York County Prison a starting place for rehab
- According to the AP, there have been about 6 deaths nationwide involving jail heroin withdrawal in the last two years.
- York County Prison does multiple health screenings for addicts when they're admitted.
- There have been 22 confirmed heroin-related overdoses in York County in 2016 so far.
About 40 miles northeast of York County, on Easter Sunday 2015, 18-year-old Victoria “Tori” Herr died after experiencing severe heroin withdrawal symptoms, causing diarrhea, vomiting and dehydration.
“I’m not a professional, but, as a mother — Day 1 — I would have taken her to the hospital if I would have seen her vomiting or not keeping things down,” Stephanie Moyer, Herr's mother, told The Associated Press.
The teen had been admitted to Lebanon County Correctional Facility, where she told intake officers she had been using 10 bags of heroin every day. Herr's mother, a graphic artist who raised her son and daughter on a quiet lane amid bucolic fields of corn and hay in Lebanon County, thought the prison would be a safe place for her struggling daughter to stay before transitioning into a rehabilitation facility.
Herr's case is one of at least a half-dozen deaths nationwide involving jail heroin withdrawal during the past two years, according to The Associated Press. Advocates, such as lawyers and heroin task forces, fear the number will grow, given the nation’s heroin crisis.
These advocates find the deaths particularly troubling because opioid withdrawal, while miserable, is rarely life-threatening if medication, monitoring and, in severe cases, intravenous fluids are available.
Officials at York County Prison has procedures in place to identify potential medical problems.
Procedures: If an addict enters York County Prison, there are screening, evaluation and, in some cases, detox procedures and rehabilitation counseling in place to protect that person while in county custody, according to Clair Doll, deputy warden in charge of treatment at the prison. Doll said these procedures are meant to help start the rehabilitation process.
The goal is not only to take care of people's medical needs but to successfully reintegrate those convicted of crimes back into the community, he said in an email.
"Ultimately, individuals who address their substance-abuse problems are less likely to commit crimes — an outcome that improves community safety and reduces taxpayer cost associated with the criminal justice system," Doll wrote.
All people committed to York County Prison are screened by medical corrections officers, Doll said. The goal is to identify physical and psychiatric concerns. These screenings also identify drug abuse and dependence.
"If an individual is believed to have a substance-abuse problem, a more in-depth medical screening is performed by our contracted medical service provider," Doll said. If that provider determines a person is addicted, Doll said, a "detoxification procedure," is commenced. Such a procedure is meant to remove toxins from the bloodstream.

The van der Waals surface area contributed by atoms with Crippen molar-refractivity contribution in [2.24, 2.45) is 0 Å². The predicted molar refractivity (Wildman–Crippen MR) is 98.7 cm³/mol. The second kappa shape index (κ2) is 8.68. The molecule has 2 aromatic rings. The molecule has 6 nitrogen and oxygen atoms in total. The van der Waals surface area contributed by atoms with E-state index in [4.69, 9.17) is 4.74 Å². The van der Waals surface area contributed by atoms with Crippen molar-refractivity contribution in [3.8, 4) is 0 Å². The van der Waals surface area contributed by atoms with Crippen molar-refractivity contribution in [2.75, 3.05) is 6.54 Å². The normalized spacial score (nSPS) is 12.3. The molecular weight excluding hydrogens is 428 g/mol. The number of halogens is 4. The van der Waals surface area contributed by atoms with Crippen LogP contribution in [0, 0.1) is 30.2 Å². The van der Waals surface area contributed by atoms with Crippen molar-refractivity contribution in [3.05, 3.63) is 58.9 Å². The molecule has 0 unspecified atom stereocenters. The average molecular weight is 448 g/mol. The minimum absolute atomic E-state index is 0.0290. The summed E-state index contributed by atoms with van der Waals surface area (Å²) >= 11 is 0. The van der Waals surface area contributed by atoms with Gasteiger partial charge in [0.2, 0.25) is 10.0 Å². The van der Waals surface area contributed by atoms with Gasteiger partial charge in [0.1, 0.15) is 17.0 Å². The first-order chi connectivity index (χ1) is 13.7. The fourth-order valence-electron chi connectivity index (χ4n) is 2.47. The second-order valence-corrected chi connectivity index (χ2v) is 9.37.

Treatment staff then sees the person for further evaluation. Development of a treatment plan and risk and needs assessments follow to determine what course of treatment would be best for the person.
"In the case of substance abuse, the prison uses a tool developed by Texas Christian University to determine the appropriate drug and alcohol treatment," Doll said. "A person with substance abuse concerns will then be recommended to complete one of the substance abuse programs offered in the prison or, if participating in the Work Release Program, may participate in outpatient substance abuse programming in the community."
Release: However, Doll said, it's hard to truly help these people when they're only in the prison for relatively short periods of time.
"Recognizing the need for continued service outside of the prison walls, we have partnered with York/Adams Drug and Alcohol Commission to identify inmates who require substance-abuse treatment upon release and to start Medical Assistance to cover the cost of treatment upon release."
Doll said the prison has had this program for decades, reviewing the procedures and improving them based on best practices in the industry.
"There has been an increase in the number of individuals engaged in such programming in recent years, to include an increase in the number of individuals incarcerated that are using heroin," he said.
According to York County Coroner Pam Gay, there have been 22 confirmed heroin overdoses in York County so far in 2016. There are 22 suspected heroin overdoses awaiting official confirmation, Gay added. The number of other drug-related overdoses was also 22, making the total number of drug-related overdoses 44 so far in 2016.
Last year, there were 65 confirmed heroin overdoses in York County, Gay said.
Doll said there have been no fatalities from overdoses or substance abuse withdrawal at the prison during his time there, despite the high-risk population that comes through the doors. Gay said she had not known of any either.
The Associated Press contributed to this story.